On Wednesday, January 23, Carnival is having a sale on 3-7 day cruises from the West Coast. Get a good fare and possible onboard credits as well. Book early for best selection of cabins.
A recent article article on CNN lists 13 suggestions for saving money on a cruise. These tips were offered by experienced cruisers and travel agents. Some of the tips make good sense and seem reasonable, but the validity of others needs to be questioned.
My suggestion is that some of these need to be qualified or totally ignored. You need to refer to the article to understand my comments.
#2 – In most cases this is correct and the agent rightfully states that just because you are buying air travel through the cruise line, doesn’t necessarily mean that the ship will wait for you if your plane is late. This is a common misconception that you should be aware of if you book your flights through the cruise line thinking that they will wait for you if you have a delay. If a flight is several minutes late and there are many passengers on the same flight, the ship might wait. But, what if you are delayed for 10 hours? The ship has a schedule and can’t delay departure for late arrivals. They will take care of getting you to the next port if you booked through them. On some itineraries, the next port could mean missing a few days of the cruise.
There are times when having the air travel included is a deal, such as when you book late and airfares are high anyway. The cruise line might have a better fare. Cruise fares that include free air might also work out cheaper. So don’t totally rule out buying the air travel with the cruise.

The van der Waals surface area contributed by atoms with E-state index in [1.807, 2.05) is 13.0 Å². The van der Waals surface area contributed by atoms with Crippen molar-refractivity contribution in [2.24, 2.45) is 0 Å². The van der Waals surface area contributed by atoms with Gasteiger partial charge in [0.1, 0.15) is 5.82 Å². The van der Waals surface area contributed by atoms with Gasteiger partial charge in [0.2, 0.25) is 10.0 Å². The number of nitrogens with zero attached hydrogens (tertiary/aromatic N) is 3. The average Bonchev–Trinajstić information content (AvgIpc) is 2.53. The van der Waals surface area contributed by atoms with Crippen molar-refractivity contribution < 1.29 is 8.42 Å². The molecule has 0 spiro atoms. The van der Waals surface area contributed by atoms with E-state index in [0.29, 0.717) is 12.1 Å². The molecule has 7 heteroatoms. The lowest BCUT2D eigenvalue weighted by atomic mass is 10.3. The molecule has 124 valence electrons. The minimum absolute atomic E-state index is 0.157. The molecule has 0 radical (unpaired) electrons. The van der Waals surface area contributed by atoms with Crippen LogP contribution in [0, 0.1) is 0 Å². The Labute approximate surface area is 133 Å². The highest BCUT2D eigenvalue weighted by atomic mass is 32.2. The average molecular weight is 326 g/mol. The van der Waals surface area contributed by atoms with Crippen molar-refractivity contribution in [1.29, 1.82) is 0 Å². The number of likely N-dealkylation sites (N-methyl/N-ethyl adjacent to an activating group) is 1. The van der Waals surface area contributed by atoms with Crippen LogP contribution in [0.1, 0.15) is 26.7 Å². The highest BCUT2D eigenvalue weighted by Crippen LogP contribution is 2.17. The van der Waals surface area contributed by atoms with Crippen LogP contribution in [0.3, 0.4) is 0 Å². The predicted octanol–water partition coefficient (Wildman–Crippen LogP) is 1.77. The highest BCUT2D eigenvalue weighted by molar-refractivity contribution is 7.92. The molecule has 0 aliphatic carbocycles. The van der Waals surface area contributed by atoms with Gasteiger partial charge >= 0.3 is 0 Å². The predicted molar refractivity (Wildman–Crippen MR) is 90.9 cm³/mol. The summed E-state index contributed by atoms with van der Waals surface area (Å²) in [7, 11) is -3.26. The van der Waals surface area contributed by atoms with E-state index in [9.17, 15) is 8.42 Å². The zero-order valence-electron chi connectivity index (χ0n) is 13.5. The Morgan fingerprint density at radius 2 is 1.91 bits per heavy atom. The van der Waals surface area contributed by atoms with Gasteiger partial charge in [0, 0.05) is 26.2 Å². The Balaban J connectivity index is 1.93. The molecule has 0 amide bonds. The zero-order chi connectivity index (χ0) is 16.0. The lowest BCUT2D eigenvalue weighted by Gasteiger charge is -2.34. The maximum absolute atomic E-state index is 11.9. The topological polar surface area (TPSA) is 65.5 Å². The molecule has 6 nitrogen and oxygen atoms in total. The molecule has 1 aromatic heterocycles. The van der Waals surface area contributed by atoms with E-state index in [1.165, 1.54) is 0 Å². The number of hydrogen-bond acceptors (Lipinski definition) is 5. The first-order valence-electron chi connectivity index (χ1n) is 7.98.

#7 – Private tours usually do save you money and we usually choose this option. Keep in mind that if you arrive back to the dock late, you may see the shipping sailing away into the sunset.
#9- Huh? Why does a VIP need an upgrade to start with? Wouldn’t they already be booked in the highest category cabin? I am certain that agents and cruise lines will love all the requests for upgrades from every VIP and his brother who took this tip to heart. Then again, the veteran cruiser says it works for him. Maybe it’s a coincidence. We have been upgraded a few categories when booking both guaranteed cabins and the cabin of our choice. I suspect that there could be another reason for these upgrades. All cruise lines know for a fact that if a passenger likes the cruise, they will cruise again. They don’t need an agent to tell them this.
#11 – The price of soda packages varies from one cruise line to another. Figure out how much soda you drink and what that would cost buying individual cans.(The soda package usually gets you soda from a fountain, not cans.) You might find that you actually spend more with a soda package.
#12 – We found low-end wines on our Monarch cruise priced in the low $20’s. If you like better wines, you may be better off bringing some from home and paying the corkage fee. (If you are flying, remember that you aren’t permitted to pack this in your carry-on.)
On that same Monarch cruise, we had the tequila and beer that we had purchased in Mexico on the cruise immediately preceding this one, quickly confiscated as we went through security. It was held and returned to us on the last night. If you read the fine print on Royal Caribbean, you will notice that violating their “no booze” policy could be reason for denied boarding.
I agree with the other suggestions offered and will add a few of my own:
-If you are tight on money and get along well with your friends and/or family, book a room that can hold four people. There are often specials for 3rd and 4th passengers and sometimes kids sail free.
-Check fares on a regular basis. Amazing fares come and go. Last fall, I found a fare of $99 for two weeks on NCL in South America. Too bad that I had already made final payment for another cruise.
-Gather a bunch of friends and family to qualify for a group fare and free berth. Spread the savings amongst the group or take the free berth yourself.
Do you have any money saving tips?